A small bit of X-acto-knife surgery opened up the plastic airbox, and though the change was impressive—the 490 pulled much harder, especially through the mid-range—the Maico still gave up a small lead to both the Husky 430 and the Yamaha 490 in a race to the first turn. Properly set up, the Maico has muscle - but don't expect to bully the opposition with raw horsepower.

Our dyno test figures back up these riding impressions. The 490 Alpha 1 produced less horsepower all through the rev range than last year's 490, and the Yamaha and Husky each hold a strong advantage over the new Maico. Although the Yamaha's mid-range horsepower figures match the Maico's numbers almost exactly, the YZ490 makes about five ponies more than the new 490 down low and on the top end. The lightweight 430 Husky, in turn, holds an advantage in low-end and mid-range power, which is the useful portion of the powerband; nobody keeps an open-classer wound out to 7000 rpm. So the bottom line is we'd rather have last year's engine and power characteristics.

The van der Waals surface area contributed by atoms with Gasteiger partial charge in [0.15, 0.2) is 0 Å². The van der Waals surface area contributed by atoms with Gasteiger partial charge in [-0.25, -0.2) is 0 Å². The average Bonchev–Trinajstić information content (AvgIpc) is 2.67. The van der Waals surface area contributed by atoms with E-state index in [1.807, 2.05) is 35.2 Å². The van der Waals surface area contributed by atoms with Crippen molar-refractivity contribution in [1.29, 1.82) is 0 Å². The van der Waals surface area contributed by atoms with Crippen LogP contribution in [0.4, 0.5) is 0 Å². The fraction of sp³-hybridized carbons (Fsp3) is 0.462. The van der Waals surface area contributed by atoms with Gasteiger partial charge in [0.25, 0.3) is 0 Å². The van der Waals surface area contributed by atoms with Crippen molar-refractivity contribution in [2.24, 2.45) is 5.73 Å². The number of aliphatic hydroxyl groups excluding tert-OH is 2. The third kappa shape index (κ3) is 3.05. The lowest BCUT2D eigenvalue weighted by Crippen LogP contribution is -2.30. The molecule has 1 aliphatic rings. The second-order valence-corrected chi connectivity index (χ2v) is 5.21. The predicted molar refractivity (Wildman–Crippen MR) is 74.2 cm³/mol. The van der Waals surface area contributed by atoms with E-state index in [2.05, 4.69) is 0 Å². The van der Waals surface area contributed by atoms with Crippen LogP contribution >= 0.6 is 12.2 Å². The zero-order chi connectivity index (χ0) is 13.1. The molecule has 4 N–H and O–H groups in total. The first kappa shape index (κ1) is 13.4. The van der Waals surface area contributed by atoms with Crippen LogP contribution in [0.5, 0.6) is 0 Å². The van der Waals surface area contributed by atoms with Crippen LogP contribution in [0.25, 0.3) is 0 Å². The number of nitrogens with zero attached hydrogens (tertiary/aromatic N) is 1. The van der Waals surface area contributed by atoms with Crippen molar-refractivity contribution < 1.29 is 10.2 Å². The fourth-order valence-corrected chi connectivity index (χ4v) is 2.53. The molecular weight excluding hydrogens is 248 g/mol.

The Maico's power train does offer several advantages. The Alpha 1's predictable power delivery makes the bike easy to ride; no sudden burst of power will send you sideways unexpectedly. The five-speed gear ratios are well suited to the 490's powerband, and the shift action is excellent: the throw is short, the gear detents engage positively, and the lever has plenty of feel. Although the clutch requires a hefty squeeze at the lever, the multi-plate unit resists heat-induced slipping or drag, and clutchless upshifts or downshifts are problem-free.
 

 

Starting any big single can be difficult, but the Maico starts "fairly easily — if you follow the proper drill. First, open the reserve-equipped petcock and tickle the Bing until gas overflows freely. Next, actuate the cylinder-mounted compression release and keep it open until the engine starts; the release lowers cylinder pressure enough to facilitate piston travel over TDC but not enough to prevent combustion. The kickstart lever is mounted high and on the left side, so it's best to kick the engine over with your right foot while you stand beside the bike. A healthy kick with a booted foot almost always lights off the 490, hot or cold, within three tries.